West Side Dives
The leeward side of Grand Cayman is home to some of the most visited scuba diving sites in the Cayman Islands. From Northwest Point to Blackie’s Hole, the west side has something for everyone!
A Turtle Passes the Ex USS Kittiwake Grand Cayman
The west side of Grand Cayman is without a doubt the undisputed heavyweight champion of all the Cayman Islands. That’s not to say that the diving there is better or worse than the other sides, it’s just the most visited. There are several reasons for this, most obvious being the fact that it’s the lee side. Winds throughout the summer months are from the southeast, and winds in winter come from the northeast. This leads to 300-plus days of flat water. Another reason the west side is so popular is that the dive sites are often only a five-minute boat ride from shore. Lastly, 90% of Grand Cayman’s hotels and condos are located on or near Seven Mile Beach. Some people believe that the North or East has the best diving on Grand Cayman, and to a certain extent, that’s true. Do note however that some of the west side sites rival even the most talked-about sites of the north and east.North West Point has some of the most distinct walls on the entire island. Sites in this area are treated to a frequent buffet of current pushing off toward the east side of 12-mile bank. Over time, this current has helped shape the northwest corner of Grand Cayman into a maze of caverns, tunnels and swim-throughs, decorated by some of the most colorful soft corals and sponges imaginable. Sites like Big Tunnels and North West Point Drop impress even the most experienced divers.
Bonnie’s Arch, named after underwater photographer Bonnie Charles, is a great example of the treasure the west side has to offer. The bottom of this spectacular archway has a depth of 70 feet. Schooling horse-eyed jacks and turtles frequent this mini wall and tall coral ridges hide undiscovered critters on every side.
One cannot mention the west side of Grand Cayman without taking note of the EX USS Kittiwake, the newest wreck site in the Cayman Islands. This 251-foot submarine rescue vessel was sunk in 60 feet of water just off an area known as the West Bay Byte and is a great site for beginners as well as the most experienced wreck diver.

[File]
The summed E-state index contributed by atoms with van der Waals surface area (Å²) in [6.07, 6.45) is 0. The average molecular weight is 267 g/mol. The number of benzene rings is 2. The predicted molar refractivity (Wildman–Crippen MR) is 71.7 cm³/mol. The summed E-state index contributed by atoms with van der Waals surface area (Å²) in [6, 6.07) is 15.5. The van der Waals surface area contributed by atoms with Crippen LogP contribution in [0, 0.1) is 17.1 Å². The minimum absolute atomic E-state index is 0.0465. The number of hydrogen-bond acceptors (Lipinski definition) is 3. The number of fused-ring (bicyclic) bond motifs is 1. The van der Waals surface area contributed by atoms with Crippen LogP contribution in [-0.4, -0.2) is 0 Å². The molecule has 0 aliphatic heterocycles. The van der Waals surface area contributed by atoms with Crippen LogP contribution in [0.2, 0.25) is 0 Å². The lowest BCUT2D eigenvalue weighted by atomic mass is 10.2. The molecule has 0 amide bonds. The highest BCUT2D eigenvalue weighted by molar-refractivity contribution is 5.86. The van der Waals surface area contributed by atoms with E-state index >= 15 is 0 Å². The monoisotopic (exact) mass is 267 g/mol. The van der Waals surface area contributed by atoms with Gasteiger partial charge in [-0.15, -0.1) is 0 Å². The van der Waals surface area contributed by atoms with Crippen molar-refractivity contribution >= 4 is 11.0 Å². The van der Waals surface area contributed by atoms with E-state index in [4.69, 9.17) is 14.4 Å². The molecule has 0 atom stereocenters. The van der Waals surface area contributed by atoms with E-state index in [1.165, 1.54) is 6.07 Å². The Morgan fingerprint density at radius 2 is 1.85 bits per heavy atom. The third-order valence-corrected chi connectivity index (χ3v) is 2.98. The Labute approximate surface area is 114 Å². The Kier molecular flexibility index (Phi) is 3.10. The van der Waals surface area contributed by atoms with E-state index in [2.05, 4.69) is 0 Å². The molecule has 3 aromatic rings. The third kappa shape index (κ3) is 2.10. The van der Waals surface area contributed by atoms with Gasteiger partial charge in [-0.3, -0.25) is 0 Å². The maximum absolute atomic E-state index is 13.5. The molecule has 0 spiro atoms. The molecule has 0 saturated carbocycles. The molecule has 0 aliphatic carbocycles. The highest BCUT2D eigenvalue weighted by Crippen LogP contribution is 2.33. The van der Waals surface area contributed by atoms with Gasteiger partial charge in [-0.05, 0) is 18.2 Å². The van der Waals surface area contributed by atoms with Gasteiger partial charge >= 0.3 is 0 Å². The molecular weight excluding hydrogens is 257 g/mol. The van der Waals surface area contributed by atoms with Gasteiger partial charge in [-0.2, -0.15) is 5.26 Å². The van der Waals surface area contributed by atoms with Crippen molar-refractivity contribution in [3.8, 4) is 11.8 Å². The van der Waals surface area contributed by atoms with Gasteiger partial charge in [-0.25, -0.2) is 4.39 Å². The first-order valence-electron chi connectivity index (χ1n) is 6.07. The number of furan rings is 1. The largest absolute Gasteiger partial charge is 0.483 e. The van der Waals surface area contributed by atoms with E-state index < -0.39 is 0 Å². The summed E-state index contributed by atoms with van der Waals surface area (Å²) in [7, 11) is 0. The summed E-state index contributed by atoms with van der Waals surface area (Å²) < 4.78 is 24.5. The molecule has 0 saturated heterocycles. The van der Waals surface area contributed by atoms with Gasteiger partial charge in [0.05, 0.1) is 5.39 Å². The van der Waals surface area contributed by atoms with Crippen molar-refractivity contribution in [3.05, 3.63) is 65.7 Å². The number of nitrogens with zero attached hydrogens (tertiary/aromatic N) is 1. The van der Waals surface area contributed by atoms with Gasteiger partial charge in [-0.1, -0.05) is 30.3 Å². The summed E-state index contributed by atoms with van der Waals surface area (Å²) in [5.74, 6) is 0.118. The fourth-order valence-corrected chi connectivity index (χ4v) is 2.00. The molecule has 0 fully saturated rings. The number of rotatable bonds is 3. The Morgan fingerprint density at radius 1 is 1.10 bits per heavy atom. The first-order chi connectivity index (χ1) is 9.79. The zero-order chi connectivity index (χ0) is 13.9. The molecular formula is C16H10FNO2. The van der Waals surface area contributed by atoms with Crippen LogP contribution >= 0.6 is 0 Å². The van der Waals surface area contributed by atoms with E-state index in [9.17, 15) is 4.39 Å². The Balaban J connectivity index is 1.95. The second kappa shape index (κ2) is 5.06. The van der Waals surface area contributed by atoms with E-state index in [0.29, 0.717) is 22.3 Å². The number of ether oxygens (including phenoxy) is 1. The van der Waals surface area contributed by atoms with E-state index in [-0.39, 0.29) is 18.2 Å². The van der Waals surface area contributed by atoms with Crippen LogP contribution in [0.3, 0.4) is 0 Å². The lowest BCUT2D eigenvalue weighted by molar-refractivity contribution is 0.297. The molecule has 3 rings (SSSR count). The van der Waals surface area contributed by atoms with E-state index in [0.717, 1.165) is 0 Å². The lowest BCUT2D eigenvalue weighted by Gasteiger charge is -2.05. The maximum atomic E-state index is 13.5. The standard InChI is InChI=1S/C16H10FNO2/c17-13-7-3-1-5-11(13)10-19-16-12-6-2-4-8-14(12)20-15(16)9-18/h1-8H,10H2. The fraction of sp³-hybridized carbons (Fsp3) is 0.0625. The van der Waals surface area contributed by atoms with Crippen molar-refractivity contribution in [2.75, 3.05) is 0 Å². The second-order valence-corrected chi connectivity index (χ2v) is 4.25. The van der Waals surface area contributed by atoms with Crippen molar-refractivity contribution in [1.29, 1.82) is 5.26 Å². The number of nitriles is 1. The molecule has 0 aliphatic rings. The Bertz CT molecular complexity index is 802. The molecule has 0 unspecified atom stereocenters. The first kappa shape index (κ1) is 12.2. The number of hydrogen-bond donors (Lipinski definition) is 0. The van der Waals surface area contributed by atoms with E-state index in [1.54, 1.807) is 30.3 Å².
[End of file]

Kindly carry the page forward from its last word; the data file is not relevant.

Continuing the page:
The shallow reefs off Seven Mile Beach run parallel to the shoreline. Sites stretching from Lost Treasure all the way to Jax Dax are similar in reef structure. They are often described as having coral fingers as they are shaped like the back of your hand and have ‘fingers’ which extend out toward the deeper wall. There are many great shallow sites to choose from on the west side. There are a few wall sites, though not terribly impressive. Chelonia Wall and Darvon’s Theory have a few redeeming features, however, these sites are often passed by as they are mostly featureless and without distinct structure.
Moving toward George Town the reef structure changes dramatically. The shallow area known to locals as Hog Sty Bay is home to many great “grotto” sites. These sites often referred to as swiss cheese, are very shallow and are chalked full of swim-throughs and tunnels. Sites from Wharf Reef south to Eden Rock have these same characteristics. There are no wall sites in the area as this is the entry point for all shipping on Grand Cayman. I have dived the wall here on occasion and each time was disappointed with coral rubble created by years of cruise line anchors being dropped at the foot of the harbor.
South of the Harbor is the southwest corner of Grand Cayman. This area has it all – great shallow sites and deep walls. In particular, Eagle Ray Rock and Blackie’s Hole are great examples of healthy West Side dive sites. Like North West Point, these sites are often awash in current making for dramatic shapes and healthy corals. This area can be overlooked as it is the farthest from the heart of Seven Mile Beach. In my opinion, a trip to Grand Cayman is not complete without scuba diving one or two of these impressive South West wall sites.
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